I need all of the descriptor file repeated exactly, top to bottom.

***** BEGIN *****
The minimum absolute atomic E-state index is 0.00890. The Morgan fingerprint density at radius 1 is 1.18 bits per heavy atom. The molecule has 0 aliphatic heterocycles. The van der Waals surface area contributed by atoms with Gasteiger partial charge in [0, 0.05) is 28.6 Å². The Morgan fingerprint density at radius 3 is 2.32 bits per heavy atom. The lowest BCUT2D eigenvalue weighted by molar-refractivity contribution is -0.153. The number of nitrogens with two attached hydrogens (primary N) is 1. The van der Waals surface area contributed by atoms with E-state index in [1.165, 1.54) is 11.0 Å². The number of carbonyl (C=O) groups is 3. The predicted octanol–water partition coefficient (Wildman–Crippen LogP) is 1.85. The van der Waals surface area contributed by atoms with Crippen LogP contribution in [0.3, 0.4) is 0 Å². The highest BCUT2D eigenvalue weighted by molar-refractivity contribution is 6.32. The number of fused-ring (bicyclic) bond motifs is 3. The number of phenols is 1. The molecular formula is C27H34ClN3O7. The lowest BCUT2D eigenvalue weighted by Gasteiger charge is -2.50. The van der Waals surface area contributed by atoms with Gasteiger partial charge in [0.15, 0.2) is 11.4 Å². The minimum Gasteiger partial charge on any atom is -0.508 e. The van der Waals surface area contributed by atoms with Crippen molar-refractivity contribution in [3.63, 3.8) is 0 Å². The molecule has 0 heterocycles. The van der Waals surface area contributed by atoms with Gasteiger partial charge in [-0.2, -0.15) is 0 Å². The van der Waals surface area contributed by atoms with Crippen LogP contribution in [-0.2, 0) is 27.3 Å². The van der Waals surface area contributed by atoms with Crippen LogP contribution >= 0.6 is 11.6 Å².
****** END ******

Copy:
The minimum absolute atomic E-state index is 0.00890. The Morgan fingerprint density at radius 1 is 1.18 bits per heavy atom. The molecule has 0 aliphatic heterocycles. The van der Waals surface area contributed by atoms with Gasteiger partial charge in [0, 0.05) is 28.6 Å². The Morgan fingerprint density at radius 3 is 2.32 bits per heavy atom. The lowest BCUT2D eigenvalue weighted by molar-refractivity contribution is -0.153. The number of nitrogens with two attached hydrogens (primary N) is 1. The van der Waals surface area contributed by atoms with E-state index in [1.165, 1.54) is 11.0 Å². The number of carbonyl (C=O) groups is 3. The predicted octanol–water partition coefficient (Wildman–Crippen LogP) is 1.85. The van der Waals surface area contributed by atoms with Crippen LogP contribution in [0.3, 0.4) is 0 Å². The highest BCUT2D eigenvalue weighted by molar-refractivity contribution is 6.32. The number of fused-ring (bicyclic) bond motifs is 3. The number of phenols is 1. The molecular formula is C27H34ClN3O7. The lowest BCUT2D eigenvalue weighted by Gasteiger charge is -2.50. The van der Waals surface area contributed by atoms with Gasteiger partial charge in [0.15, 0.2) is 11.4 Å². The minimum Gasteiger partial charge on any atom is -0.508 e. The van der Waals surface area contributed by atoms with Crippen molar-refractivity contribution in [3.63, 3.8) is 0 Å². The molecule has 0 heterocycles. The van der Waals surface area contributed by atoms with Gasteiger partial charge in [-0.2, -0.15) is 0 Å². The van der Waals surface area contributed by atoms with Crippen LogP contribution in [-0.2, 0) is 27.3 Å². The van der Waals surface area contributed by atoms with Crippen LogP contribution >= 0.6 is 11.6 Å².